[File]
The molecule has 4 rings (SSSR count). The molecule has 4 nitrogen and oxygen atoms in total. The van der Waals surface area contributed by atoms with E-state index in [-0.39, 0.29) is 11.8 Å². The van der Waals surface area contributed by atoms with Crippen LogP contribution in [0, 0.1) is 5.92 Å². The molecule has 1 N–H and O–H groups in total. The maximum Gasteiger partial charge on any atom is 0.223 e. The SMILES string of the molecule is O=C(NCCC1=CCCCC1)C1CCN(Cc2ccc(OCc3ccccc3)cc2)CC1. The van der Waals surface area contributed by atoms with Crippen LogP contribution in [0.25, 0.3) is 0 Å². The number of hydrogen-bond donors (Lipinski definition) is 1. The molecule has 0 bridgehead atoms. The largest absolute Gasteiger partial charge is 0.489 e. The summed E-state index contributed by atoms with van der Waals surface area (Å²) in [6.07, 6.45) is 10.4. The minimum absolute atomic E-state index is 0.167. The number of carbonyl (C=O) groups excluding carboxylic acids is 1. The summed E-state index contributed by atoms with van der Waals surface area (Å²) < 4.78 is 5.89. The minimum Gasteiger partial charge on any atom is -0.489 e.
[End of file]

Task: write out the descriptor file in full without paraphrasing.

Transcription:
The molecule has 4 rings (SSSR count). The molecule has 4 nitrogen and oxygen atoms in total. The van der Waals surface area contributed by atoms with E-state index in [-0.39, 0.29) is 11.8 Å². The van der Waals surface area contributed by atoms with Crippen LogP contribution in [0, 0.1) is 5.92 Å². The molecule has 1 N–H and O–H groups in total. The maximum Gasteiger partial charge on any atom is 0.223 e. The SMILES string of the molecule is O=C(NCCC1=CCCCC1)C1CCN(Cc2ccc(OCc3ccccc3)cc2)CC1. The van der Waals surface area contributed by atoms with Crippen LogP contribution in [0.25, 0.3) is 0 Å². The number of hydrogen-bond donors (Lipinski definition) is 1. The molecule has 0 bridgehead atoms. The largest absolute Gasteiger partial charge is 0.489 e. The summed E-state index contributed by atoms with van der Waals surface area (Å²) in [6.07, 6.45) is 10.4. The minimum absolute atomic E-state index is 0.167. The number of carbonyl (C=O) groups excluding carboxylic acids is 1. The summed E-state index contributed by atoms with van der Waals surface area (Å²) < 4.78 is 5.89. The minimum Gasteiger partial charge on any atom is -0.489 e.